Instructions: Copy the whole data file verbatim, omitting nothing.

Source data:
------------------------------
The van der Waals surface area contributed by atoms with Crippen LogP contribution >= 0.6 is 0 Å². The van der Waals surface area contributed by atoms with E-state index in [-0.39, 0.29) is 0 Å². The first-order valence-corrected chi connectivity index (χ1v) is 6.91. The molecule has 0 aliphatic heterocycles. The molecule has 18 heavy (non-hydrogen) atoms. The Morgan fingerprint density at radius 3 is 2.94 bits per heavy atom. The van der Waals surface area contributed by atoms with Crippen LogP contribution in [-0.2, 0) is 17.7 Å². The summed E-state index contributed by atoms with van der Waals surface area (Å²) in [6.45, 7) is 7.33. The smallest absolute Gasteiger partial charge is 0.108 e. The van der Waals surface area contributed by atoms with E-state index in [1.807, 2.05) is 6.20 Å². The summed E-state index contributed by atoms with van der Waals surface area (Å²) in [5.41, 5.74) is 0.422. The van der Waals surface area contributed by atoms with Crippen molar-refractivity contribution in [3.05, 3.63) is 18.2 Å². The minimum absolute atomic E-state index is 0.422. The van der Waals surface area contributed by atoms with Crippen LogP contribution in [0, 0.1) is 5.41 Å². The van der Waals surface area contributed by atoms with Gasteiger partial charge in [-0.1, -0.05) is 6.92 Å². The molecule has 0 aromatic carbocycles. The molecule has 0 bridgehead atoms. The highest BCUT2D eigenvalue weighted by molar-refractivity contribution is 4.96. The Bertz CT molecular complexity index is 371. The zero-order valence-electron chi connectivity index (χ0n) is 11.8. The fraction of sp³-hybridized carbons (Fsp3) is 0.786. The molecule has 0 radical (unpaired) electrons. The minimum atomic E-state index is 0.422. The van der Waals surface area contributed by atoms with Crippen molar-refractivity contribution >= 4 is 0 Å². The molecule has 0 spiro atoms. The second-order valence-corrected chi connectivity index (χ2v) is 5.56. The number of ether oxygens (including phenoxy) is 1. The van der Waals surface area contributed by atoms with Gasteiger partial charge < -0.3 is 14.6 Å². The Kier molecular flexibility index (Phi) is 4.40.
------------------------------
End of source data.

The van der Waals surface area contributed by atoms with Crippen LogP contribution >= 0.6 is 0 Å². The van der Waals surface area contributed by atoms with E-state index in [-0.39, 0.29) is 0 Å². The first-order valence-corrected chi connectivity index (χ1v) is 6.91. The molecule has 0 aliphatic heterocycles. The molecule has 18 heavy (non-hydrogen) atoms. The Morgan fingerprint density at radius 3 is 2.94 bits per heavy atom. The van der Waals surface area contributed by atoms with Crippen LogP contribution in [-0.2, 0) is 17.7 Å². The summed E-state index contributed by atoms with van der Waals surface area (Å²) in [6.45, 7) is 7.33. The smallest absolute Gasteiger partial charge is 0.108 e. The van der Waals surface area contributed by atoms with E-state index in [1.807, 2.05) is 6.20 Å². The summed E-state index contributed by atoms with van der Waals surface area (Å²) in [5.41, 5.74) is 0.422. The van der Waals surface area contributed by atoms with Crippen molar-refractivity contribution in [3.05, 3.63) is 18.2 Å². The minimum absolute atomic E-state index is 0.422. The van der Waals surface area contributed by atoms with Crippen LogP contribution in [0, 0.1) is 5.41 Å². The van der Waals surface area contributed by atoms with Gasteiger partial charge in [-0.1, -0.05) is 6.92 Å². The molecule has 0 aromatic carbocycles. The molecule has 0 bridgehead atoms. The highest BCUT2D eigenvalue weighted by molar-refractivity contribution is 4.96. The Bertz CT molecular complexity index is 371. The zero-order valence-electron chi connectivity index (χ0n) is 11.8. The fraction of sp³-hybridized carbons (Fsp3) is 0.786. The molecule has 0 radical (unpaired) electrons. The minimum atomic E-state index is 0.422. The van der Waals surface area contributed by atoms with Crippen molar-refractivity contribution >= 4 is 0 Å². The molecule has 0 spiro atoms. The second-order valence-corrected chi connectivity index (χ2v) is 5.56. The number of ether oxygens (including phenoxy) is 1. The van der Waals surface area contributed by atoms with Gasteiger partial charge < -0.3 is 14.6 Å². The Kier molecular flexibility index (Phi) is 4.40.